Cats love sunbathing: it’s an evolutionary adaptation from desert climates, where you need to learn to love the heat to survive. When your cat sleeps its body temperature drops, so it loves basking in the sunlight to make up for that lost heat. Even so, you may want to be aware of signs that your cat may be experiencing over-exposure to the sun.
Consider the extraneous factors, like the cat’s coat and the climate you live in. Perpetually sunny climates, such as Florida or New Mexico, would obviously have increased risk as opposed to cloudier places, like Oregon. A cat with thin or light-colored hair is more prone to sunburn than a cat with dark hair. Light areas, such as the tips of the ears or the nose, are vulnerable.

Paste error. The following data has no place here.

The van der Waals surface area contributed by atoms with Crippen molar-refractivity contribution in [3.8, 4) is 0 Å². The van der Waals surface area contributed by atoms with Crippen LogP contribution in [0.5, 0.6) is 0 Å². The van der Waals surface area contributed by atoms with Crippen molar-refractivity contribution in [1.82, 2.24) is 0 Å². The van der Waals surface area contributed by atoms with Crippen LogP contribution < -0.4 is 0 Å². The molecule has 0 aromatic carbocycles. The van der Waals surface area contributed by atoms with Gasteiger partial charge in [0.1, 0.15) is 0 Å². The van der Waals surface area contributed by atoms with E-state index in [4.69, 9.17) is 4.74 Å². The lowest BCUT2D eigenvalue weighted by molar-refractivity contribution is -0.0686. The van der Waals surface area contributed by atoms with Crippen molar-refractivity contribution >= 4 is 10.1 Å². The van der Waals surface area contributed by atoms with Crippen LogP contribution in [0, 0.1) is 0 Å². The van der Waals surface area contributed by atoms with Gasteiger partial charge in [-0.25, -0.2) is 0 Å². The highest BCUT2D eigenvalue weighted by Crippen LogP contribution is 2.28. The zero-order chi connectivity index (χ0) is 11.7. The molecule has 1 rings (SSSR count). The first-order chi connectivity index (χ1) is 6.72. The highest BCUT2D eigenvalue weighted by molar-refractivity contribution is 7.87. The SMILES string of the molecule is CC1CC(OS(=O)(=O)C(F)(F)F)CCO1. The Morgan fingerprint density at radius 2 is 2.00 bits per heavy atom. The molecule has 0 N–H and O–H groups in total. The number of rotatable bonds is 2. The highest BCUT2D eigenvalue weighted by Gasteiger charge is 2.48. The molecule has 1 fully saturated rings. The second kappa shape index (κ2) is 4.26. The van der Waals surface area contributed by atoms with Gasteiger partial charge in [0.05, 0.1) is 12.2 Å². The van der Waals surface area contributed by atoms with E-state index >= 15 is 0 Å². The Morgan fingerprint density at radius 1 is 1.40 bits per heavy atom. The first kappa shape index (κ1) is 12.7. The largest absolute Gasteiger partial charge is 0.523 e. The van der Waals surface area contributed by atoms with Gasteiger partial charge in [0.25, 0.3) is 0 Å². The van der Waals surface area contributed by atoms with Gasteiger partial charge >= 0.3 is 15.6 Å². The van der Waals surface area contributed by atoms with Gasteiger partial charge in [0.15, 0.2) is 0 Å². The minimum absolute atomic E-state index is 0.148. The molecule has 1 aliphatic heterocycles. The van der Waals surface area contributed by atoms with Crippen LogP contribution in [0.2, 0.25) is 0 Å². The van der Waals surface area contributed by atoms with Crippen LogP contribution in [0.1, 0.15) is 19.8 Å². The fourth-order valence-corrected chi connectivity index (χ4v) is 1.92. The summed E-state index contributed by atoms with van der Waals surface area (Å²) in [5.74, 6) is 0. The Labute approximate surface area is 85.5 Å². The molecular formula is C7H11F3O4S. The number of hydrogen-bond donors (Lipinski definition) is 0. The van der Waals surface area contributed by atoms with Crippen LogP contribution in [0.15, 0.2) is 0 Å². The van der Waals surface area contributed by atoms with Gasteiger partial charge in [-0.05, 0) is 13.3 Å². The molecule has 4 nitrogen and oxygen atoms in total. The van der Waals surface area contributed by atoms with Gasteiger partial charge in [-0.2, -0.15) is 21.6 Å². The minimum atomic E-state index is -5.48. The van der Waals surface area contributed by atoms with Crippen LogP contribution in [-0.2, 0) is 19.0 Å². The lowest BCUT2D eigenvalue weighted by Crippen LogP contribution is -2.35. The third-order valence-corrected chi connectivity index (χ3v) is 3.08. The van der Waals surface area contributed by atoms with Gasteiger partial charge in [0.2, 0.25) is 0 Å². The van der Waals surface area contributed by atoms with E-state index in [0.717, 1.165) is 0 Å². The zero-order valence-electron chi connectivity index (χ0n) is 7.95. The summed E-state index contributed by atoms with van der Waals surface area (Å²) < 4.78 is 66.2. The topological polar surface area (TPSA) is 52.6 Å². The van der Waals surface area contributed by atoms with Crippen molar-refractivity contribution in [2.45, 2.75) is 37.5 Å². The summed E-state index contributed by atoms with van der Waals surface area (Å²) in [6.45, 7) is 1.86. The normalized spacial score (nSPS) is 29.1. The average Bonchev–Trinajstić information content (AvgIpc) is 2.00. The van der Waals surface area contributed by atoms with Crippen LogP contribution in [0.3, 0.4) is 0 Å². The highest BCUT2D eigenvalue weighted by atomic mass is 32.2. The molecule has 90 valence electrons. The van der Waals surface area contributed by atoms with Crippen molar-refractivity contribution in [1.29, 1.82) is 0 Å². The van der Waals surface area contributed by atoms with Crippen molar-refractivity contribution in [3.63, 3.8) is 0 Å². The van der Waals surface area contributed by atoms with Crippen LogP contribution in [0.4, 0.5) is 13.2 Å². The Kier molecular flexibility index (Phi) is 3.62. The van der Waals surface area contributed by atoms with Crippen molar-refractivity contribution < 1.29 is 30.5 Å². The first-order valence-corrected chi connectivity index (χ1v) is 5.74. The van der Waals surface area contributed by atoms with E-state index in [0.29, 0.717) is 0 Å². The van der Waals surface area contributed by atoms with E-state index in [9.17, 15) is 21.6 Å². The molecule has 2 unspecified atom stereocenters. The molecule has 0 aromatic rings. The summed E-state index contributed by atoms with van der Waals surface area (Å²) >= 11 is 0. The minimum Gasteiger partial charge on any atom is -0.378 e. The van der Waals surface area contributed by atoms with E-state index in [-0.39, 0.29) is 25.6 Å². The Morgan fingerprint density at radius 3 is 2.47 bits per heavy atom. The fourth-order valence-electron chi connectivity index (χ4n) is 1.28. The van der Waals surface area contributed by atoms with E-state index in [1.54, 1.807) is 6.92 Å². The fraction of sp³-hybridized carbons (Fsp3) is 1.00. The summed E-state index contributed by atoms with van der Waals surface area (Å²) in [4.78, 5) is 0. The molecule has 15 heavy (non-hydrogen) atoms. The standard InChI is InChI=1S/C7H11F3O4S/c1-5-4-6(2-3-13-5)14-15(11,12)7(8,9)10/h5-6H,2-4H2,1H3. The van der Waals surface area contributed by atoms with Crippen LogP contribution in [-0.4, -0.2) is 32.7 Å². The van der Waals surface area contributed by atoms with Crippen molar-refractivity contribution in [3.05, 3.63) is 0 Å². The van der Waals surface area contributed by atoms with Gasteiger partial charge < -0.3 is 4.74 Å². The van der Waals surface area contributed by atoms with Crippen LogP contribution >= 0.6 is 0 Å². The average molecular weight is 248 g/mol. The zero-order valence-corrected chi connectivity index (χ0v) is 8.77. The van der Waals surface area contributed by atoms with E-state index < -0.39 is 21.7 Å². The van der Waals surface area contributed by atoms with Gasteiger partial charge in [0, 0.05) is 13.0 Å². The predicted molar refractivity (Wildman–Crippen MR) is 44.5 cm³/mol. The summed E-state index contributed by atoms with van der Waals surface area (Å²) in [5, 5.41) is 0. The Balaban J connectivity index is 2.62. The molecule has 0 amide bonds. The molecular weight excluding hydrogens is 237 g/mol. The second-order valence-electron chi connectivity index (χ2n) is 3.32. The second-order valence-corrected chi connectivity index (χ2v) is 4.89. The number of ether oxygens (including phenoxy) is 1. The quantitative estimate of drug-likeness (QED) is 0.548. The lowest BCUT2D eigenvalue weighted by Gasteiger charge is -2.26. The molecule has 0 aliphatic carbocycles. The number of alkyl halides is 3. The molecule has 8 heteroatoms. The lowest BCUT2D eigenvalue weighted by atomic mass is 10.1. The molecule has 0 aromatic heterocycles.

There are simple solutions to make sunbathing safer. You may consider adding window shades or a reflective film to the glass to diffuse the sun rays. Avoid shaving your cat—their coats are protecting them. Consult your veterinarian if you notice hair loss around the edges of the ears or any thick, scaly spots.
For more information on cats and sunburn, read this full article by pet sitter and Pet360 contributor Valerie Trumps.